Friday, September 18, 2015

A walk in the dark

Last month, one of our city council members, Leirion Gaylor Baird, emailed me. One of her constituents had been hosting an event at a hotel in Lincoln's dynamic Haymarket area, and got involved in a discussion of one of the workers, a young woman. As they were chatting, she told him that she liked her job at the hotel, but was a little concerned because she had to walk quite a distance to her car at night, after her shift ended.

This citizen thought that perhaps a couple people he knew on the city council could come up with an idea that could help in this situation. Interestingly, I had heard the same concern voiced by two other employees of restaurants. Tonja and I are habitual eaters-of-appetizers-at-the-bar types, and tend to strike up conversations with our servers. Parking is a significant expense for downtown workers, and many restaurant employees have to snag their spot quite a distance away, to find an affordable option.

I didn't have any great ideas for the council member, other than to opine that it might be worthwhile for some businesses to offer a buddy system, allowing another employee to spend 15 minutes on the clock in order to accompany a lone employee going off duty after dark to a remote parking spot.

A couple of days ago, though, I spotted Companion, a smartphone application with exactly this problem in mind. Someone mentioned it on Twitter, and remarked how much her college-student daughter appreciated the app. Companion seems to be targeted towards college students, but the concept would work equally well for a shift-worker facing a jaunt of several blocks during the hours when a sense of discomfort may be present.

I have no personal experience with Companion, and I'm sure there are other apps with a similar function. In fact, one that I use everyday, Glympse, could be used for this purpose. I generally send a Glympse to Tonja when I'm heading home, and occasionally to someone I'm meeting when I am running late. I've even used Glympse to provide the family with an update on my travels when I am out of town. There are several things I especially like about Glympse.

Here's something men virtually never consider when searching for a parking spot: how safe will I feel when I come back to the car? We think about how close is it, how expensive in it, but I don't think men are ever thinking about their personal safety when they come back to the car after the game, the movie, or the class. A man would rarely pass up an otherwise prime parking spot because there isn't a streetlight nearby, or there's a sketchy alley to traverse. Yet, I think these are factors that women consider reflexively.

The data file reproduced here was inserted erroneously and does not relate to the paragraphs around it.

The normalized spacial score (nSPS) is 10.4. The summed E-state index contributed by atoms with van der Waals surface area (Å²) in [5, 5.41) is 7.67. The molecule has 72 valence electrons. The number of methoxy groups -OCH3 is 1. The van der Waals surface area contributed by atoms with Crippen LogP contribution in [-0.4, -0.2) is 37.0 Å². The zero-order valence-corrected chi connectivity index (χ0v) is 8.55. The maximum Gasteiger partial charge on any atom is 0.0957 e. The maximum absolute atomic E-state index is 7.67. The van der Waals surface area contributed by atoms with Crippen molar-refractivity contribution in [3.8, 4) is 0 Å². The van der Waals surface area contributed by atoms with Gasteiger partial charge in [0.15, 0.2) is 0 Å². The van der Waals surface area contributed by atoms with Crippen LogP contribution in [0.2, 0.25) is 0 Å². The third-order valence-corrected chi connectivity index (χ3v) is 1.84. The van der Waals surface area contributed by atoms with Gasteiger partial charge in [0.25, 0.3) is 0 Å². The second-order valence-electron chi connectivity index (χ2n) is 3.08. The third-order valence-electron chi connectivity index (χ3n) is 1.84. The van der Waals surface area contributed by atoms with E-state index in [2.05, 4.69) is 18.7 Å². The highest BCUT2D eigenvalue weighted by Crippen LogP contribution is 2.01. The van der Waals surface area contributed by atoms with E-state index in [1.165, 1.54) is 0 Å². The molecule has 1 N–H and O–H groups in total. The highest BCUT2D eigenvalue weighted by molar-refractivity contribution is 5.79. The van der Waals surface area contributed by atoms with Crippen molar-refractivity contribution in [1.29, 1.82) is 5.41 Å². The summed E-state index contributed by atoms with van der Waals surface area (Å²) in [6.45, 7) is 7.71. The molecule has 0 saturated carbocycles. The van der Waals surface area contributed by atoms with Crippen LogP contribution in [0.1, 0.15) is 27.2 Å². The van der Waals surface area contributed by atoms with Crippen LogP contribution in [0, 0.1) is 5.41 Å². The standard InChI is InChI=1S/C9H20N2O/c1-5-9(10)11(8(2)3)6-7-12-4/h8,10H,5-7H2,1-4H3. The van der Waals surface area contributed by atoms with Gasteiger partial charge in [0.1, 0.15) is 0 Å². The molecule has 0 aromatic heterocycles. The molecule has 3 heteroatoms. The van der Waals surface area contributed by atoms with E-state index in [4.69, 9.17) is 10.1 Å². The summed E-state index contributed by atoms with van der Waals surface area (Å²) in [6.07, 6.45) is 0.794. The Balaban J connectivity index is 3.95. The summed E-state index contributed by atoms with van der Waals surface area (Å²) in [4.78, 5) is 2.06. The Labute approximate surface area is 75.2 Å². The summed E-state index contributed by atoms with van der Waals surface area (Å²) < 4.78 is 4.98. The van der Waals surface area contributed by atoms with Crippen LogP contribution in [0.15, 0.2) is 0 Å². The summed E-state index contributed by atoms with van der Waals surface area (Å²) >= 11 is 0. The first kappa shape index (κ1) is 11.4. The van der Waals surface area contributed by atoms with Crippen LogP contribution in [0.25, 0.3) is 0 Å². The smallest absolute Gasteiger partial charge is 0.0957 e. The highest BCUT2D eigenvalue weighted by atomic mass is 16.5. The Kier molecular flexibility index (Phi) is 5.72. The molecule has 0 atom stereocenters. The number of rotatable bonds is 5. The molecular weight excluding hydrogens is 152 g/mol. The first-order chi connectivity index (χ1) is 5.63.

Juice up your battery, pick an app, and you needn't be entirely alone as you head home.


Anonymous said...

How about more cops per 1,000? Ever 'opine' that?

ARRRRG!!!! said...

There is safety in numbers.

Happy Holiday!

Tom Casady said...


You must be new. I count 18 posts concerning that topic on my blog--not to mention comments (which aren't as easily searched.)

Tom Casady said...


And a happy holiday to you, as well. Perhaps we should review, for the newcomers:

Nebraskim said...

Thank you for recognizing that men rarely have to think about safety when choosing parking spots or making decisions about places to go, etc. My spouse seems to think I'm over-reacting because I instinctively lock my car doors upon getting in, lock my house doors when I'm home (and away), look for the spot closest to the exit and near the lights, etc. I was single most of my life and my concerns about personal safety were new concepts to him when we met. He just had never had to think that way. I like to run at night or in the early morning, but always on well-lighted streets, often in the street away from bushes, etc., and never on the trails or paths even though I wear a headlamp and a flashing beacon. Personal safety and situational awareness is so second nature to me that I'm shocked when others do not heed.

ARRRRG!!!! said...

RE: The review.

I can't believe it's been that long. How time flies!

Adam said...

Have you heard of Smart911 or is Lincoln/Lancaster considering something like this? It seems like it could be very valuable and it links to a person's ICE app (In Case of Emergency). I'd be interested to hear from the professionals on the value of that as well.


Tom Casady said...


Yes I have, and yes we are. I'm waiting for a "killer app" that does not require the sponsoring agency to maintain a database, rather, relies on the user to simply load the app or subscribe to the feed. Some of these are already out there, but the other obstacle we have to overcome is the need to have someone who reliably initiates and recalls alerts, 24/7/365. Once you start an alerting system, there is no going back, and no part-time solution. When you might most need to put (or pull back) a proactive alert out is at the same time your existing staff are already up to their eyebrows in alligators.

We're working on it, though, and I expect it will be in our not-too-distant future.